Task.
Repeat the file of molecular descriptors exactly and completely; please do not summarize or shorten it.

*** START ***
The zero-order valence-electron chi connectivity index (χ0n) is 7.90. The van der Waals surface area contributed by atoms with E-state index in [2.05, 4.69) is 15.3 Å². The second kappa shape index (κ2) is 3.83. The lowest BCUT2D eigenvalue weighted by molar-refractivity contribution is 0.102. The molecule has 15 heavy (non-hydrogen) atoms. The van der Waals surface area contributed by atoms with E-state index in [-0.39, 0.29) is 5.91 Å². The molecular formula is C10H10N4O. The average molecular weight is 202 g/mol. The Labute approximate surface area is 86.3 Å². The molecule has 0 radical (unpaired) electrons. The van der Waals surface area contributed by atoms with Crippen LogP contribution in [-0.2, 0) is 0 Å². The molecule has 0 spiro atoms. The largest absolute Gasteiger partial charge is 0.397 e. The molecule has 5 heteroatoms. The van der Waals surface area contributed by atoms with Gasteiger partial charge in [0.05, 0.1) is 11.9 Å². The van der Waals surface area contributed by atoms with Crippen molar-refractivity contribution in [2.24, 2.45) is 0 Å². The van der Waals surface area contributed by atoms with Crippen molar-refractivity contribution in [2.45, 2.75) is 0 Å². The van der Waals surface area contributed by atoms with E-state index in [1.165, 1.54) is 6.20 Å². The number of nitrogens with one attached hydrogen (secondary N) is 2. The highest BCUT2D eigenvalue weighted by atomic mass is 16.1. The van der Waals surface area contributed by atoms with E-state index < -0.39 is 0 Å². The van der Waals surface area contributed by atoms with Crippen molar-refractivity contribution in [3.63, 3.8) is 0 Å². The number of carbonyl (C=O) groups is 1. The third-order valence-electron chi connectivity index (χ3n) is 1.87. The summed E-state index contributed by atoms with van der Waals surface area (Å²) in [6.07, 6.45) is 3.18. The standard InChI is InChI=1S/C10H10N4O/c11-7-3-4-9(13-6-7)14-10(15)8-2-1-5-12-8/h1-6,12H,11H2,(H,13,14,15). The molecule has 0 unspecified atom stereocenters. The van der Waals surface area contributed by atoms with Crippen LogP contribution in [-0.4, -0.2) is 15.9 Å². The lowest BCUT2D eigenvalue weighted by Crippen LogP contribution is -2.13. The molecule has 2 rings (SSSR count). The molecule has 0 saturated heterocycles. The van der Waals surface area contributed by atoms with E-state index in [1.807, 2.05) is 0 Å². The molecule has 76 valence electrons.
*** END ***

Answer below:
The zero-order valence-electron chi connectivity index (χ0n) is 7.90. The van der Waals surface area contributed by atoms with E-state index in [2.05, 4.69) is 15.3 Å². The second kappa shape index (κ2) is 3.83. The lowest BCUT2D eigenvalue weighted by molar-refractivity contribution is 0.102. The molecule has 15 heavy (non-hydrogen) atoms. The van der Waals surface area contributed by atoms with E-state index in [-0.39, 0.29) is 5.91 Å². The molecular formula is C10H10N4O. The average molecular weight is 202 g/mol. The Labute approximate surface area is 86.3 Å². The molecule has 0 radical (unpaired) electrons. The van der Waals surface area contributed by atoms with Crippen LogP contribution in [-0.2, 0) is 0 Å². The molecule has 0 spiro atoms. The largest absolute Gasteiger partial charge is 0.397 e. The molecule has 5 heteroatoms. The van der Waals surface area contributed by atoms with Gasteiger partial charge in [0.05, 0.1) is 11.9 Å². The van der Waals surface area contributed by atoms with Crippen molar-refractivity contribution in [2.24, 2.45) is 0 Å². The van der Waals surface area contributed by atoms with Crippen molar-refractivity contribution in [2.45, 2.75) is 0 Å². The van der Waals surface area contributed by atoms with E-state index in [1.165, 1.54) is 6.20 Å². The number of nitrogens with one attached hydrogen (secondary N) is 2. The highest BCUT2D eigenvalue weighted by atomic mass is 16.1. The van der Waals surface area contributed by atoms with E-state index < -0.39 is 0 Å². The van der Waals surface area contributed by atoms with Crippen molar-refractivity contribution in [3.63, 3.8) is 0 Å². The number of carbonyl (C=O) groups is 1. The third-order valence-electron chi connectivity index (χ3n) is 1.87. The summed E-state index contributed by atoms with van der Waals surface area (Å²) in [6.07, 6.45) is 3.18. The standard InChI is InChI=1S/C10H10N4O/c11-7-3-4-9(13-6-7)14-10(15)8-2-1-5-12-8/h1-6,12H,11H2,(H,13,14,15). The molecule has 0 unspecified atom stereocenters. The van der Waals surface area contributed by atoms with Crippen LogP contribution in [-0.4, -0.2) is 15.9 Å². The lowest BCUT2D eigenvalue weighted by Crippen LogP contribution is -2.13. The molecule has 2 rings (SSSR count). The molecule has 0 saturated heterocycles. The van der Waals surface area contributed by atoms with E-state index in [1.807, 2.05) is 0 Å². The molecule has 76 valence electrons.